2. Holy Shit! This, as I begin to wonder if I actually really BELIEVED that Jesus rose from the dead. (I need to make a decision soon — I was raised Catholic and I send my son to a Catholic school.)

    Sounds as if you and I are sitting at similar crossroads!

  3. Faith is a funny thing. Sometimes I think it’s for the delusional, sometimes I think it’s transcedant. I admit, I still carry a whole lot of derision for people eho just believe what other people tell them, have to go tell a bunch of people and think everyone else is wrong. At least I’m open-minded enough to concede that I might be mistaken. I am Buddhist-ish, I am not a “practicing” Buddhist but a philisophical Buddhist. I believe there is something greater than me, that’s as far as I can go without getting into a million what-ifs.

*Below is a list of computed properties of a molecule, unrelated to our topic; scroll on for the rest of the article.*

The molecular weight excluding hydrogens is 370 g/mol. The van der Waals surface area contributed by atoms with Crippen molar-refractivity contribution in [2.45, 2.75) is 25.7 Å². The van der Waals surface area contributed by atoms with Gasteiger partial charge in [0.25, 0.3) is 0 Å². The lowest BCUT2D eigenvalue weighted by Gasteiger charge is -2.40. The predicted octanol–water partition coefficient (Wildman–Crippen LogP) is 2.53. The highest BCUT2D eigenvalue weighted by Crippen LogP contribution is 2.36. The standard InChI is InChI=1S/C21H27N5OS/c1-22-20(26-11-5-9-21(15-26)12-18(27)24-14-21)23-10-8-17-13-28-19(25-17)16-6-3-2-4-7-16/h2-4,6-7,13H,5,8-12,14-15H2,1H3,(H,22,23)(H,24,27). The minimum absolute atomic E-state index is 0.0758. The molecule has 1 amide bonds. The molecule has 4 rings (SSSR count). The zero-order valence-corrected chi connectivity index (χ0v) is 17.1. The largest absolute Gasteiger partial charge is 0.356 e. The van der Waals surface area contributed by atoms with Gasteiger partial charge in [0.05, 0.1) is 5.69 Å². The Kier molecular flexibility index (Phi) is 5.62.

But when I see my mostly Catholic family and friends who are religious, I do at times wish I knew more certainly that maybe I was wrong and there is a “God” or “Heaven” and all that other stuff. The thinking part of me just doesn’t think that’s how it all works.

  4. Such a nice post, and I so understand where you’re coming from!

  5. Those big old Catholic cathedrals are designed to do exactly what that one did to you. So, well done church builders. They even got some money out of you!

  6. You are more spiritual than you realize . . .

  7. can i just say how happy i am that you are doing holidailies? to read your posts is like being able to open a gift everyday. love it!

  8. derfina: I can honestly say I’ve never heard that saying. Goose on the grave. Hmm.

    Fashion Paramedic: Kids will definitely force us into figuring out where we stand. Little buggers 😉

    mkhblink: Thank you very much.

    formerlyfun: Exactly. If I didn’t think so damn much, it would all be so much easier. And if I had to lean towards a belief system, I definitely would pick Buddhism. I just don’t think that I think ENOUGH to be Buddhist. Is there some slacker, middle of the road alternative?